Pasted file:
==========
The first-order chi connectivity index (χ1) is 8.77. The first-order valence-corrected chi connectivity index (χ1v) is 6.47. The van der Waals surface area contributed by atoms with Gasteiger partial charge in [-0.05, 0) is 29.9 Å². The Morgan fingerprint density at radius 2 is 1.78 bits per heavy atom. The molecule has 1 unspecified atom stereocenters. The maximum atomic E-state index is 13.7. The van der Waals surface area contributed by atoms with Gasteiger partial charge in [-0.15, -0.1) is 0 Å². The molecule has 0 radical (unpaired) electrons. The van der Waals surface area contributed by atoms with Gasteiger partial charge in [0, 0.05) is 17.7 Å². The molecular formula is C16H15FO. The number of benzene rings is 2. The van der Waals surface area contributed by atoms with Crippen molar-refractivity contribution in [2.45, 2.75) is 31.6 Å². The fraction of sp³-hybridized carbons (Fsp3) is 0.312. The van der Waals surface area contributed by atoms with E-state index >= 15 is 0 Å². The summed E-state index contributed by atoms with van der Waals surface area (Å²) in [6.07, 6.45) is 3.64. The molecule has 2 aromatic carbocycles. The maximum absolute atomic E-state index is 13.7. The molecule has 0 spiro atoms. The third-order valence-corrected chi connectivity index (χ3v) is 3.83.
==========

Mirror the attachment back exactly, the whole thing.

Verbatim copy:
The first-order chi connectivity index (χ1) is 8.77. The first-order valence-corrected chi connectivity index (χ1v) is 6.47. The van der Waals surface area contributed by atoms with Gasteiger partial charge in [-0.05, 0) is 29.9 Å². The Morgan fingerprint density at radius 2 is 1.78 bits per heavy atom. The molecule has 1 unspecified atom stereocenters. The maximum atomic E-state index is 13.7. The van der Waals surface area contributed by atoms with Gasteiger partial charge in [-0.15, -0.1) is 0 Å². The molecule has 0 radical (unpaired) electrons. The van der Waals surface area contributed by atoms with Gasteiger partial charge in [0, 0.05) is 17.7 Å². The molecular formula is C16H15FO. The number of benzene rings is 2. The van der Waals surface area contributed by atoms with Crippen molar-refractivity contribution in [2.45, 2.75) is 31.6 Å². The fraction of sp³-hybridized carbons (Fsp3) is 0.312. The van der Waals surface area contributed by atoms with E-state index >= 15 is 0 Å². The summed E-state index contributed by atoms with van der Waals surface area (Å²) in [6.07, 6.45) is 3.64. The molecule has 2 aromatic carbocycles. The maximum absolute atomic E-state index is 13.7. The molecule has 0 spiro atoms. The third-order valence-corrected chi connectivity index (χ3v) is 3.83.